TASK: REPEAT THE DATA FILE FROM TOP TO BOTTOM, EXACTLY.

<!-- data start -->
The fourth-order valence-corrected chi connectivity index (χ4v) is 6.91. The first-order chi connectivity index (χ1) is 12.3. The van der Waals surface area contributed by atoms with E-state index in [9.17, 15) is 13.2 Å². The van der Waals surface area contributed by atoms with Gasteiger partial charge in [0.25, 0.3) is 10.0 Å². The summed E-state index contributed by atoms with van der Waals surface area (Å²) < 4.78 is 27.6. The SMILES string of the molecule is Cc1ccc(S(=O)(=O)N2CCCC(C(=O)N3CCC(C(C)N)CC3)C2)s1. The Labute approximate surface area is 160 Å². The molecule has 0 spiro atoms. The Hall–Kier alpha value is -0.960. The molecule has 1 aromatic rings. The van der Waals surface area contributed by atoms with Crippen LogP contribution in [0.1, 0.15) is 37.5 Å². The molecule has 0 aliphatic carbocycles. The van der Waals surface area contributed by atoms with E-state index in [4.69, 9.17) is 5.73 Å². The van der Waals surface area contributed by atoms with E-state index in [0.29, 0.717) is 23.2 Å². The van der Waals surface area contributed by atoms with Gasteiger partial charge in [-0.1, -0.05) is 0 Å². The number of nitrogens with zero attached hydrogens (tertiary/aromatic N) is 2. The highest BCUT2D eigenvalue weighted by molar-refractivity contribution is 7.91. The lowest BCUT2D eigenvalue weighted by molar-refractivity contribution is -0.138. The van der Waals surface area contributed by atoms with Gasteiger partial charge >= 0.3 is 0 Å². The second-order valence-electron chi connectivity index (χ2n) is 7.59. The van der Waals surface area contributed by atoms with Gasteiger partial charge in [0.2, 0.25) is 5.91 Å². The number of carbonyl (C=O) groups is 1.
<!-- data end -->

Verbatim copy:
The fourth-order valence-corrected chi connectivity index (χ4v) is 6.91. The first-order chi connectivity index (χ1) is 12.3. The van der Waals surface area contributed by atoms with E-state index in [9.17, 15) is 13.2 Å². The van der Waals surface area contributed by atoms with Gasteiger partial charge in [0.25, 0.3) is 10.0 Å². The summed E-state index contributed by atoms with van der Waals surface area (Å²) < 4.78 is 27.6. The SMILES string of the molecule is Cc1ccc(S(=O)(=O)N2CCCC(C(=O)N3CCC(C(C)N)CC3)C2)s1. The Labute approximate surface area is 160 Å². The molecule has 0 spiro atoms. The Hall–Kier alpha value is -0.960. The molecule has 1 aromatic rings. The van der Waals surface area contributed by atoms with Crippen LogP contribution in [0.1, 0.15) is 37.5 Å². The molecule has 0 aliphatic carbocycles. The van der Waals surface area contributed by atoms with E-state index in [4.69, 9.17) is 5.73 Å². The van der Waals surface area contributed by atoms with E-state index in [0.29, 0.717) is 23.2 Å². The van der Waals surface area contributed by atoms with Gasteiger partial charge in [-0.1, -0.05) is 0 Å². The number of nitrogens with zero attached hydrogens (tertiary/aromatic N) is 2. The highest BCUT2D eigenvalue weighted by molar-refractivity contribution is 7.91. The lowest BCUT2D eigenvalue weighted by molar-refractivity contribution is -0.138. The van der Waals surface area contributed by atoms with Gasteiger partial charge >= 0.3 is 0 Å². The second-order valence-electron chi connectivity index (χ2n) is 7.59. The van der Waals surface area contributed by atoms with Gasteiger partial charge in [0.2, 0.25) is 5.91 Å². The number of carbonyl (C=O) groups is 1.